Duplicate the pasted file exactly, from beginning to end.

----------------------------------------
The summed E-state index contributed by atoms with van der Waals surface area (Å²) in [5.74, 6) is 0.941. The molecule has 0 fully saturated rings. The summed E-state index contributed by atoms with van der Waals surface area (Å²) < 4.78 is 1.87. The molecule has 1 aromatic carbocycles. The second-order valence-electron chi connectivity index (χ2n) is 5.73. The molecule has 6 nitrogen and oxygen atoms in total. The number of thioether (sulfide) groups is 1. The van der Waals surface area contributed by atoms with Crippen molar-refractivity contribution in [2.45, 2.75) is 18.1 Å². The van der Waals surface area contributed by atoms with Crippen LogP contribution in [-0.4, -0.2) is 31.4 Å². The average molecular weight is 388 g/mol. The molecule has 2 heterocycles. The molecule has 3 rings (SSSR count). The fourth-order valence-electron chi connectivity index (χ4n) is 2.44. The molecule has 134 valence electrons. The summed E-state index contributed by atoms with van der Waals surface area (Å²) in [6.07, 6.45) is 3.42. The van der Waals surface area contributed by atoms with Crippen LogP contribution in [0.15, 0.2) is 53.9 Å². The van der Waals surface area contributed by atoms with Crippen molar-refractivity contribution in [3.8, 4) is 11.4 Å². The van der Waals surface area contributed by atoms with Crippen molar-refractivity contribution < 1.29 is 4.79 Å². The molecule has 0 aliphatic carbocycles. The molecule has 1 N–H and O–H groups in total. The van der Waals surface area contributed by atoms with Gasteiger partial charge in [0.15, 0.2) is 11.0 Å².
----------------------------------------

The summed E-state index contributed by atoms with van der Waals surface area (Å²) in [5.74, 6) is 0.941. The molecule has 0 fully saturated rings. The summed E-state index contributed by atoms with van der Waals surface area (Å²) < 4.78 is 1.87. The molecule has 1 aromatic carbocycles. The second-order valence-electron chi connectivity index (χ2n) is 5.73. The molecule has 6 nitrogen and oxygen atoms in total. The number of thioether (sulfide) groups is 1. The van der Waals surface area contributed by atoms with Crippen molar-refractivity contribution in [2.45, 2.75) is 18.1 Å². The van der Waals surface area contributed by atoms with Crippen LogP contribution in [-0.4, -0.2) is 31.4 Å². The average molecular weight is 388 g/mol. The molecule has 2 heterocycles. The molecule has 3 rings (SSSR count). The fourth-order valence-electron chi connectivity index (χ4n) is 2.44. The molecule has 134 valence electrons. The summed E-state index contributed by atoms with van der Waals surface area (Å²) in [6.07, 6.45) is 3.42. The van der Waals surface area contributed by atoms with Crippen LogP contribution in [0.15, 0.2) is 53.9 Å². The van der Waals surface area contributed by atoms with Crippen molar-refractivity contribution in [3.8, 4) is 11.4 Å². The van der Waals surface area contributed by atoms with Crippen molar-refractivity contribution < 1.29 is 4.79 Å². The molecule has 0 aliphatic carbocycles. The molecule has 1 N–H and O–H groups in total. The van der Waals surface area contributed by atoms with Gasteiger partial charge in [0.15, 0.2) is 11.0 Å².